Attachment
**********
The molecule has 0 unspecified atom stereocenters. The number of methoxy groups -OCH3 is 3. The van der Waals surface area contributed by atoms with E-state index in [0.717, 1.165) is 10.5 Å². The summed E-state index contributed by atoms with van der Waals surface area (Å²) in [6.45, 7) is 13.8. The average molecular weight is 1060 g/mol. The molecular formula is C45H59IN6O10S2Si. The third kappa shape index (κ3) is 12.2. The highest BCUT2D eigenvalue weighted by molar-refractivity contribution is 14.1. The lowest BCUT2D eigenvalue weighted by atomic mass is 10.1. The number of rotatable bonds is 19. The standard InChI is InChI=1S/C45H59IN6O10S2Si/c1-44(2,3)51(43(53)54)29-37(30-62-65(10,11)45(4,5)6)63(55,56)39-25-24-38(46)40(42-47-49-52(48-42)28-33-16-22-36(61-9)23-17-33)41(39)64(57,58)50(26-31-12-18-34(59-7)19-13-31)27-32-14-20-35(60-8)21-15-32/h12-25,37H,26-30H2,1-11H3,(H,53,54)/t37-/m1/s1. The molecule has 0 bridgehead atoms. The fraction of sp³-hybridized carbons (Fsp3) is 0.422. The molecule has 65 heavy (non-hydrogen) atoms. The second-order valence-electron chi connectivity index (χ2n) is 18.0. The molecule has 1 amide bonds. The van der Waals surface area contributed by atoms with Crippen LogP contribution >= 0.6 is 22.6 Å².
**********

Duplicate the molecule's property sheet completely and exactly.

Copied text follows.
The molecule has 0 unspecified atom stereocenters. The number of methoxy groups -OCH3 is 3. The van der Waals surface area contributed by atoms with E-state index in [0.717, 1.165) is 10.5 Å². The summed E-state index contributed by atoms with van der Waals surface area (Å²) in [6.45, 7) is 13.8. The average molecular weight is 1060 g/mol. The molecular formula is C45H59IN6O10S2Si. The third kappa shape index (κ3) is 12.2. The highest BCUT2D eigenvalue weighted by molar-refractivity contribution is 14.1. The lowest BCUT2D eigenvalue weighted by atomic mass is 10.1. The number of rotatable bonds is 19. The standard InChI is InChI=1S/C45H59IN6O10S2Si/c1-44(2,3)51(43(53)54)29-37(30-62-65(10,11)45(4,5)6)63(55,56)39-25-24-38(46)40(42-47-49-52(48-42)28-33-16-22-36(61-9)23-17-33)41(39)64(57,58)50(26-31-12-18-34(59-7)19-13-31)27-32-14-20-35(60-8)21-15-32/h12-25,37H,26-30H2,1-11H3,(H,53,54)/t37-/m1/s1. The molecule has 0 bridgehead atoms. The fraction of sp³-hybridized carbons (Fsp3) is 0.422. The molecule has 65 heavy (non-hydrogen) atoms. The second-order valence-electron chi connectivity index (χ2n) is 18.0. The molecule has 1 amide bonds. The van der Waals surface area contributed by atoms with Crippen LogP contribution >= 0.6 is 22.6 Å².